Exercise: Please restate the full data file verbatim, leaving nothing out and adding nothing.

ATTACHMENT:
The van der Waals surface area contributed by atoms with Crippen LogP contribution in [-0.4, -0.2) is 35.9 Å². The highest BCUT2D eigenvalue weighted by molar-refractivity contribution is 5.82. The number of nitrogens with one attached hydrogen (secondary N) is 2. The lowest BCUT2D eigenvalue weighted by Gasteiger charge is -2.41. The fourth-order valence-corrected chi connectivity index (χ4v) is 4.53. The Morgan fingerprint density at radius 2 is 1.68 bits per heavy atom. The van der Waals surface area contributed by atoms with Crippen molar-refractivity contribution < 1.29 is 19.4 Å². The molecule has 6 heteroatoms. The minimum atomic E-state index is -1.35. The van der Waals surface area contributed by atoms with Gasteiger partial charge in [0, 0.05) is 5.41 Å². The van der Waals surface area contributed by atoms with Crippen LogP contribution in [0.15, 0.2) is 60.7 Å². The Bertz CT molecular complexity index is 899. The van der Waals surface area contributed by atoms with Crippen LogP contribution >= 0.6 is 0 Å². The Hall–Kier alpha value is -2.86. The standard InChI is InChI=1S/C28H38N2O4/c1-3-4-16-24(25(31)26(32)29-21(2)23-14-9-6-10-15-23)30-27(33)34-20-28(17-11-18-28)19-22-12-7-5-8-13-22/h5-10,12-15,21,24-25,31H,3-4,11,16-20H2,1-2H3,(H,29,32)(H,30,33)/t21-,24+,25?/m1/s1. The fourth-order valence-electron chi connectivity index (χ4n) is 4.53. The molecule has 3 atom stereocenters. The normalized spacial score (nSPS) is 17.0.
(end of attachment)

The van der Waals surface area contributed by atoms with Crippen LogP contribution in [-0.4, -0.2) is 35.9 Å². The highest BCUT2D eigenvalue weighted by molar-refractivity contribution is 5.82. The number of nitrogens with one attached hydrogen (secondary N) is 2. The lowest BCUT2D eigenvalue weighted by Gasteiger charge is -2.41. The fourth-order valence-corrected chi connectivity index (χ4v) is 4.53. The Morgan fingerprint density at radius 2 is 1.68 bits per heavy atom. The van der Waals surface area contributed by atoms with Crippen molar-refractivity contribution < 1.29 is 19.4 Å². The molecule has 6 heteroatoms. The minimum atomic E-state index is -1.35. The van der Waals surface area contributed by atoms with Gasteiger partial charge in [0, 0.05) is 5.41 Å². The van der Waals surface area contributed by atoms with Crippen LogP contribution in [0.15, 0.2) is 60.7 Å². The Bertz CT molecular complexity index is 899. The van der Waals surface area contributed by atoms with Crippen LogP contribution >= 0.6 is 0 Å². The Hall–Kier alpha value is -2.86. The standard InChI is InChI=1S/C28H38N2O4/c1-3-4-16-24(25(31)26(32)29-21(2)23-14-9-6-10-15-23)30-27(33)34-20-28(17-11-18-28)19-22-12-7-5-8-13-22/h5-10,12-15,21,24-25,31H,3-4,11,16-20H2,1-2H3,(H,29,32)(H,30,33)/t21-,24+,25?/m1/s1. The fourth-order valence-electron chi connectivity index (χ4n) is 4.53. The molecule has 3 atom stereocenters. The normalized spacial score (nSPS) is 17.0.